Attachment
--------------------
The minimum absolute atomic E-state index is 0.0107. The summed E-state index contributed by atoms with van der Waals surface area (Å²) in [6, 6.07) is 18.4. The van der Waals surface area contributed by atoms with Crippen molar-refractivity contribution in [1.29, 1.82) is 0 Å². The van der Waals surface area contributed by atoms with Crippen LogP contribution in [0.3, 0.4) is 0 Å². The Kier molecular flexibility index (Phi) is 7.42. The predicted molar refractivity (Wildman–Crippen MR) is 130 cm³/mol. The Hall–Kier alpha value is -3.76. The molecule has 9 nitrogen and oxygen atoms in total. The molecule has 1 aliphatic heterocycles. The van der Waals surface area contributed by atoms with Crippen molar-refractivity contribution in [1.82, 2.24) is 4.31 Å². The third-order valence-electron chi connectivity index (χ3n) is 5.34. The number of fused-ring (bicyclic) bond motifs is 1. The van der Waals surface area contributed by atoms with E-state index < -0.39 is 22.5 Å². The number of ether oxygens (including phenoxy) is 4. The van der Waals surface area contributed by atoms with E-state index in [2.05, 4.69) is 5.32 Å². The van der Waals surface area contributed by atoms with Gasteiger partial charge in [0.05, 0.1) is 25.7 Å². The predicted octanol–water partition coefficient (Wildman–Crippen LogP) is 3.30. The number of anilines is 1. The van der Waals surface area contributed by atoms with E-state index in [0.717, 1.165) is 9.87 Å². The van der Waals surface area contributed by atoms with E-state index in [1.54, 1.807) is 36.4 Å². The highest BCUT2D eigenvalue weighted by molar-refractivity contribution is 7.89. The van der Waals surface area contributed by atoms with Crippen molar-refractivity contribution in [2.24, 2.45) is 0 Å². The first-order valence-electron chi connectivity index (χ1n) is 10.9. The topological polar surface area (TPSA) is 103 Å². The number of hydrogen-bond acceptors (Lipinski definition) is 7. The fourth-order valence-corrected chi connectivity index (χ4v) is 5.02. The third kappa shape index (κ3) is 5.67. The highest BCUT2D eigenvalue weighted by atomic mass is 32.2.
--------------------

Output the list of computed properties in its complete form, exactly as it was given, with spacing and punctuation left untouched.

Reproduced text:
The minimum absolute atomic E-state index is 0.0107. The summed E-state index contributed by atoms with van der Waals surface area (Å²) in [6, 6.07) is 18.4. The van der Waals surface area contributed by atoms with Crippen molar-refractivity contribution in [1.29, 1.82) is 0 Å². The van der Waals surface area contributed by atoms with Crippen LogP contribution in [0.3, 0.4) is 0 Å². The Kier molecular flexibility index (Phi) is 7.42. The predicted molar refractivity (Wildman–Crippen MR) is 130 cm³/mol. The Hall–Kier alpha value is -3.76. The molecule has 9 nitrogen and oxygen atoms in total. The molecule has 1 aliphatic heterocycles. The van der Waals surface area contributed by atoms with Crippen molar-refractivity contribution in [1.82, 2.24) is 4.31 Å². The third-order valence-electron chi connectivity index (χ3n) is 5.34. The number of fused-ring (bicyclic) bond motifs is 1. The van der Waals surface area contributed by atoms with E-state index < -0.39 is 22.5 Å². The number of ether oxygens (including phenoxy) is 4. The van der Waals surface area contributed by atoms with E-state index in [2.05, 4.69) is 5.32 Å². The van der Waals surface area contributed by atoms with Gasteiger partial charge in [0.05, 0.1) is 25.7 Å². The predicted octanol–water partition coefficient (Wildman–Crippen LogP) is 3.30. The number of anilines is 1. The van der Waals surface area contributed by atoms with E-state index in [0.717, 1.165) is 9.87 Å². The van der Waals surface area contributed by atoms with E-state index in [1.54, 1.807) is 36.4 Å². The highest BCUT2D eigenvalue weighted by molar-refractivity contribution is 7.89. The van der Waals surface area contributed by atoms with Crippen molar-refractivity contribution in [2.24, 2.45) is 0 Å². The first-order valence-electron chi connectivity index (χ1n) is 10.9. The topological polar surface area (TPSA) is 103 Å². The number of hydrogen-bond acceptors (Lipinski definition) is 7. The fourth-order valence-corrected chi connectivity index (χ4v) is 5.02. The third kappa shape index (κ3) is 5.67. The highest BCUT2D eigenvalue weighted by atomic mass is 32.2.